-----------------



Housing White Paper - The U.S. Housing Market: Current Conditions and Policy Considerations

January 4, 2012

 
http://federalreserve.gov/publications/other-reports/files/housing-white-paper-20120104.pdf


Homeownership has tailed off across the country since 2006, going from 68.9% down to 66% in 2011.  It appears that the American dream has been drastically compromised.





Homeownership 2006-11.pdf



The S&P/Case-Shiller 10-City and 20-City Composites lead the National to new lows
 

February 29, 2012

http://www.housingviews.com/2012/02/29/the-spcase-shiller-10-and-20-city-composites-lead-the-national-to-new-lows/ 

Do you remember the former FED Board Chairman Alan Greenspan’s remarks about the IRRATIONAL EXUBERANCE in respect to household spending?  It was based upon the Wealth Effect due primarily to what has been described as the Housing Bubble.  Failing to prevent the bubble from occurring in the first place, the FED implemented policies to help burst that bubble, leaving millions of homeowners under water or much worse. 

To summarize: as Oliver Hardy used to tell Stan Laurel, "Well, here's another nice mess you've gotten me into!"


http://www.econnewsletter.com/66401/64201.html

In Greenspan’s own words, “Our forecasts and hence policy are becoming increasingly driven by asset price changes.  The steep rise in the ratio of household net worth to disposable income in the mid-1990s, after a half-century of stability, is a case in point.  Although the ratio fell with the collapse of equity prices in 2000, it has rebounded noticeably over the past couple of years, reflecting the rise in the prices of equities and houses.”

Remarks by Chairman Alan Greenspan


Reflections on central banking

At a symposium sponsored by the Federal Reserve Bank of Kansas City, Jackson Hole, Wyoming


August 26, 2005

http://www.federalreserve.gov/Boarddocs/Speeches/2005/20050826/default.htm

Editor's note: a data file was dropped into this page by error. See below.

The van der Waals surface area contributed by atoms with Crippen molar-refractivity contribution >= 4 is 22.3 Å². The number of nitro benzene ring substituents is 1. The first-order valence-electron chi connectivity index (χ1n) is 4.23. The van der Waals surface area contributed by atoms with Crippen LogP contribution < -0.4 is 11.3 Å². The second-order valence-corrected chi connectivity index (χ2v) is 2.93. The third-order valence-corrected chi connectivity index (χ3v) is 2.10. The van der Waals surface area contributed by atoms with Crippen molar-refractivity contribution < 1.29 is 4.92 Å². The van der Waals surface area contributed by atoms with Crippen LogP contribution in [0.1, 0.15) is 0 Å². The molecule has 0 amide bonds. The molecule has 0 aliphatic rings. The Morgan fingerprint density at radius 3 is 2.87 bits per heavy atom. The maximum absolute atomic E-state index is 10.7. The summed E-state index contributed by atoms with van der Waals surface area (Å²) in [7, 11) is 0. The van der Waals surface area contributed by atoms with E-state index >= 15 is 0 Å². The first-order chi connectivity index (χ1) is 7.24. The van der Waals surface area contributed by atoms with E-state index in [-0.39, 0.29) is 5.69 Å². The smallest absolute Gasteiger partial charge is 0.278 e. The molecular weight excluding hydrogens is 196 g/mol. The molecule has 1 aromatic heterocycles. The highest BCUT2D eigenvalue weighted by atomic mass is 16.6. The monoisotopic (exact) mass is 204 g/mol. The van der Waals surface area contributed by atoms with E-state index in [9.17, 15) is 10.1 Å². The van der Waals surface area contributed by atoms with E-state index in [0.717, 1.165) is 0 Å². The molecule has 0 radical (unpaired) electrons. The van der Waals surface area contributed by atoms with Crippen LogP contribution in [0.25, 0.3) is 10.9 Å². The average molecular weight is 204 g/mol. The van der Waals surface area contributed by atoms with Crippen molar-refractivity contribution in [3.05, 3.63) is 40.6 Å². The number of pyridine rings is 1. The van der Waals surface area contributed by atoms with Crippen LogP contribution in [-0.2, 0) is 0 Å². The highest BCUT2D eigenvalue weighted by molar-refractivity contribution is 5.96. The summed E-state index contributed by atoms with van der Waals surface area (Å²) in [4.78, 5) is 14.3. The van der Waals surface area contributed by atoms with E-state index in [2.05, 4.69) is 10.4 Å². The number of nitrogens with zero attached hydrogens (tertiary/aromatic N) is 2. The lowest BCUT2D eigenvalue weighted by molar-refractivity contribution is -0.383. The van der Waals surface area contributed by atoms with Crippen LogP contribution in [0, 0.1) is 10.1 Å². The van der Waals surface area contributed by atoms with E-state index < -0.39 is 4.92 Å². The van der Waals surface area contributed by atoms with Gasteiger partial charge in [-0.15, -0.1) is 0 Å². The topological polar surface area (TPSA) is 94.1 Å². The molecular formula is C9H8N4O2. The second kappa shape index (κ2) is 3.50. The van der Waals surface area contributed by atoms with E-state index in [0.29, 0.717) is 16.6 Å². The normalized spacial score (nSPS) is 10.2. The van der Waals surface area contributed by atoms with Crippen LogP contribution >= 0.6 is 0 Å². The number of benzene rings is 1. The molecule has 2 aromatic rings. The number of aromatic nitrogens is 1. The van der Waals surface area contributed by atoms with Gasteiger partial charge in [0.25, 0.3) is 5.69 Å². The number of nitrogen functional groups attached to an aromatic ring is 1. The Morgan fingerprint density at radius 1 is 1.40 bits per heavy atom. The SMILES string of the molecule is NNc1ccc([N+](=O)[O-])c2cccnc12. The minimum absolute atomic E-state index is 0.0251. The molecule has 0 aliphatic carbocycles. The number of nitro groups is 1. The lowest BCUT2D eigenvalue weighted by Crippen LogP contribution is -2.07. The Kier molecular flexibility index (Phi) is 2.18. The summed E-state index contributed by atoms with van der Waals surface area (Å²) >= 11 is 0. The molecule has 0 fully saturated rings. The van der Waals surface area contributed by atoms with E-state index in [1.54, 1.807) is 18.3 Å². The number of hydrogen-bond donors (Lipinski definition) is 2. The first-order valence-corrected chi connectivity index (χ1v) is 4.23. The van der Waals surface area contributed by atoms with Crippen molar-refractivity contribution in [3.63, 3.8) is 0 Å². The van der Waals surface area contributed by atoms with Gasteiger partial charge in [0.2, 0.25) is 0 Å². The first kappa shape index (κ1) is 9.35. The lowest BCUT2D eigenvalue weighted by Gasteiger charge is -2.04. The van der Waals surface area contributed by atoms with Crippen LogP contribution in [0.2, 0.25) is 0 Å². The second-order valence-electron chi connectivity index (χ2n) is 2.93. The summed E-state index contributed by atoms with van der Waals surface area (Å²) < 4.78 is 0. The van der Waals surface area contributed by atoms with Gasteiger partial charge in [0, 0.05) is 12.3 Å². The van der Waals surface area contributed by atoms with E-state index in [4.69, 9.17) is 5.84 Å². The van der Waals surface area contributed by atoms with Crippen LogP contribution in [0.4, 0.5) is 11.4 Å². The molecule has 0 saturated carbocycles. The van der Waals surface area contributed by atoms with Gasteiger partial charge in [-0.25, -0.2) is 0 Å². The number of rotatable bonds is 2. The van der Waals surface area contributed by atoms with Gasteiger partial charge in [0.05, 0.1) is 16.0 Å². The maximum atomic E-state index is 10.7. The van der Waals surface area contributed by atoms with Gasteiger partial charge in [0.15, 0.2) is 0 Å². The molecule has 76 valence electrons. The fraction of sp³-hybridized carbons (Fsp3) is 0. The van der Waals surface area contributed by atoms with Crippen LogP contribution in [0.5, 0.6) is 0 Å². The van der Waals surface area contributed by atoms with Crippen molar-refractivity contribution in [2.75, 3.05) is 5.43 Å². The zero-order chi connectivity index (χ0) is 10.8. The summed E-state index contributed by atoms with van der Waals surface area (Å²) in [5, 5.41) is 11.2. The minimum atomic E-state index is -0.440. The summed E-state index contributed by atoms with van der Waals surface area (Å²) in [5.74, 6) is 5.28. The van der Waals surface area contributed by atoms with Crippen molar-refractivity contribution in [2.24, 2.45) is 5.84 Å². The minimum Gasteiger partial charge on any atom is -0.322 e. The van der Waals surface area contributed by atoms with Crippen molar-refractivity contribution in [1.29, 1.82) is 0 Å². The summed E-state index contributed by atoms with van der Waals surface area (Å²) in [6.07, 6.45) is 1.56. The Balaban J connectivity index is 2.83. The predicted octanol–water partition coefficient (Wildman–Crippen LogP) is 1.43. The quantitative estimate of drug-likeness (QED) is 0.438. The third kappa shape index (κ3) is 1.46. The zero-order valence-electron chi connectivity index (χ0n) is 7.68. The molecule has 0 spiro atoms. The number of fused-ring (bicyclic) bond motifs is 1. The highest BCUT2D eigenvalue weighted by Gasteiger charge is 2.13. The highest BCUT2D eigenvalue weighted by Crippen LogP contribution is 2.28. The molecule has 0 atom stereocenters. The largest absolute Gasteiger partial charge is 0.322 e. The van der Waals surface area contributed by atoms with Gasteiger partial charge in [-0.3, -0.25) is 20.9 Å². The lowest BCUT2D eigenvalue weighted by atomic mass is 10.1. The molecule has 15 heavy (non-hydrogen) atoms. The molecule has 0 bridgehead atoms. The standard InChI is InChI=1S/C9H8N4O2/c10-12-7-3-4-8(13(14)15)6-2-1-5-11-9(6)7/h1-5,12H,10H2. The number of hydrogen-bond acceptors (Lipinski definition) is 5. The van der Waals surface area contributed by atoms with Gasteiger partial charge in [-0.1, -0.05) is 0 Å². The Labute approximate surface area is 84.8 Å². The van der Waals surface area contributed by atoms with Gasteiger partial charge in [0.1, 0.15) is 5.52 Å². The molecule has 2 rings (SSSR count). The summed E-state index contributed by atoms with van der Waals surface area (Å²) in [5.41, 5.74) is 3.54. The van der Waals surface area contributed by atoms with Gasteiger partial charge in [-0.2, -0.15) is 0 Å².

Was $7 trillion in lost homeowners’ equity and 12 million homes under water enough of a reduction in asset prices for you, Mr. Chairman? 


The wealth effect has now turned negative.  Rationality by households calls for hunkering down.  

Home prices continue to fall, despite rumors to the contrary.





US Home Prices 2009-11.pdf



 
Last week, Ben Bernanke, Chairman of the Federal Reserve Board added his voice to the wake-up call in a pair of testimonies before Congressional Committees. 


Chairman Ben S. Bernanke: Semiannual Monetary Policy Report to the Congress


- Before the Committee on Financial Services, U.S. House of Representatives, Washington, D.C. on February 29, 2012


- Before the Committee on Banking, Housing, and Urban Affairs, U.S. Senate on March 1, 2012

http://www.federalreserve.gov/newsevents/testimony/bernanke20120229a.htm


“The unemployment rate remains elevated, long-term unemployment is still near record levels, and the number of persons working part time for economic reasons is very high.”


“Real household income and wealth were flat in 2011, and access to credit remained restricted for many potential borrowers.”


The outlook for the labor market is dismal.  The discouraged workers, those wanting to work but having given up looking due to no prospective jobs in sight, number in the millions and are better revealed in the  U-6 unemployment rate (15.1%), the realistic measure not the sugar-coated measure called U-3 (8.3%).  They are also reflected in the sharp fall in the labor force participation rate over the past few years as pointed out on this web site on several occasions.


The half-year plus duration (27 weeks +) of a large number of unemployed constitutes more than 40% of those listed as unemployed and has been above that 40 percent mark for more than a year.   


The entire labor force psychology has been altered over the last few years and in spite of the falling unemployment rate as measured by the sugar-coated U-3 rate over the last few months, the truth is that people continue to leave the labor force in droves because of no job prospects out to the horizon.  Keep in mind the Labor Force is a subset of the Civilian Noninstitutional Population, those people 16 years and older (not in the military, incarcerated or other institutions) who are employed and those listed as unemployed…seeking employment. 

Those individuals who are no longer in the Labor force have left in droves due to the lack of job opportunities and are either forced to turn to families or government assistance to survive.  The Labor Force Participation Rate, which had been in the 67% range as recently as 2007, dropped below 64% and continues to fall.  The Labor Force Participation Rate (LFPR) represents the total of the Labor Force (employed + unemployed…and still searching for a job) as percent of the Civilian Noninstitutional Population (which includes everyone 16 years of age and older).  Simply put, when people fall out of the ranks of the labor force, they are no longer included in the employment/unemployment numbers.